This article focuses on the concept of identity by juxtaposing New Age philosophy and nationalism in the Israeli context. Based on my qualitative research, I deconstruct the Israeli New Age discourse on ethno-national identity and expose two approaches within this discourse. The more common one is the belief held by most Israelis, according to which ethno-national identity is a fundamental component of one's self. A second and much less prevalent view resembles New Age ideology outside Israel and conceives of ethno-national identities as a false social concept that separate people rather than unite them. My findings highlight the limits of New Age ideology as an alternative to the hegemonic culture in Israel. The difficulty that Israeli New Agers find in divorcing hegemonic conceptualizations demonstrates the centrality and power of ethno-national identity in Israel.
Western representations of the Other are criticized by anthropologists, but similar hegemonic classifications are present in the relationships between anthropologists who are living in the West and working on the (post-socialist) East, and those working and living in the (post-communist) East. In a hierarchical order of scholars and knowledge, post-socialist anthropologists are often perceived as relics of the communist past: folklorists, theoretically backward empiricists, and nationalists. These images replicate Cold War stereotypes, ignore long-lasting paradigm shifts as well as actual practices triggered by the transnationalization of scholarship. Post-socialist academics either approve of such hegemony or contest this pecking order of wisdom, and their reactions range from isolationism to uncritical attempts at “nesting intellectual backwardness“ in the local context (an effect that trickles down and reinforces hierarchies). Deterred communication harms anthropological studies on post-socialism, the prominence of which can hardly be compared to that of post-colonial studies.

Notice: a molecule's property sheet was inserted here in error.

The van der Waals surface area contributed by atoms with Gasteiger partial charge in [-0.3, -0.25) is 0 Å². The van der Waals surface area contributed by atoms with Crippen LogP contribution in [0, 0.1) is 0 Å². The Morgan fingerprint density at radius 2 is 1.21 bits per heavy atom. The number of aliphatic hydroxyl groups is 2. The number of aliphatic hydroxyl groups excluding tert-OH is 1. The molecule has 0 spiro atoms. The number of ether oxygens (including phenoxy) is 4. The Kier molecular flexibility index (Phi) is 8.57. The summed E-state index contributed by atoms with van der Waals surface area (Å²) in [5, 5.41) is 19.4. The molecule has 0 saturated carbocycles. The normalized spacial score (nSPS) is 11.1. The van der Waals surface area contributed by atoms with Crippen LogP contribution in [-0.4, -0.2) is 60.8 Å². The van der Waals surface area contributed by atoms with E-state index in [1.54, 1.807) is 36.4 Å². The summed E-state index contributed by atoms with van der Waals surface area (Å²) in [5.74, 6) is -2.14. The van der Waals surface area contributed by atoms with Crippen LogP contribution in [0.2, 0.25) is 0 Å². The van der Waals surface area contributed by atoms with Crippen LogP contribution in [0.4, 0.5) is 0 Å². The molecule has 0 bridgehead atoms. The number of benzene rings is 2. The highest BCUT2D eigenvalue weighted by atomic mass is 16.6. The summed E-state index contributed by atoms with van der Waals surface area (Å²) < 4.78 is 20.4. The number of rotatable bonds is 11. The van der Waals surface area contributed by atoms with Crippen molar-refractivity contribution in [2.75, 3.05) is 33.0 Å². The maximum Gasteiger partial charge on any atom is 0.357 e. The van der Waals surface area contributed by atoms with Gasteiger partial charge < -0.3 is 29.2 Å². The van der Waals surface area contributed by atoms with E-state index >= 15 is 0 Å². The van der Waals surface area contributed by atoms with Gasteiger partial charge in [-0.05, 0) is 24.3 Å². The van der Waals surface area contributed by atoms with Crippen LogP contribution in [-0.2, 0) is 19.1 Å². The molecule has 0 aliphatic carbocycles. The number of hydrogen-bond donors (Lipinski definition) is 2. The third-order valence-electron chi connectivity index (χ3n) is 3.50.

On false binaries in Hardt and Negri's trilogy
At the core of Michael Hardt and Antonio Negri's thesis that a new global form of sovereignty has replaced a previous imperialist geography is their claim that the capitalist mode of production has undergone a shift from a modern era in which “industrial labor“ was hegemonic to a postmodern era in which “immaterial labor“ has become hegemonic. In this article, I argue that capitalism in Europe (let alone other areas of the world) does not conform to this model. I draw on the history of Italian manufacturing and on my ethnographic research on the silk industry of northern Italy to question the analytic usefulness of their distinction between “industrial“ and “immaterial“ labor and to show that the latter has always been crucial to industrial production. I conclude that Hardt and Negri's attempt to expand the definition of productive labor to include the “multitude“ unwittingly parallels an emerging discourse that serves to legitimate transnational hierarchies of labor.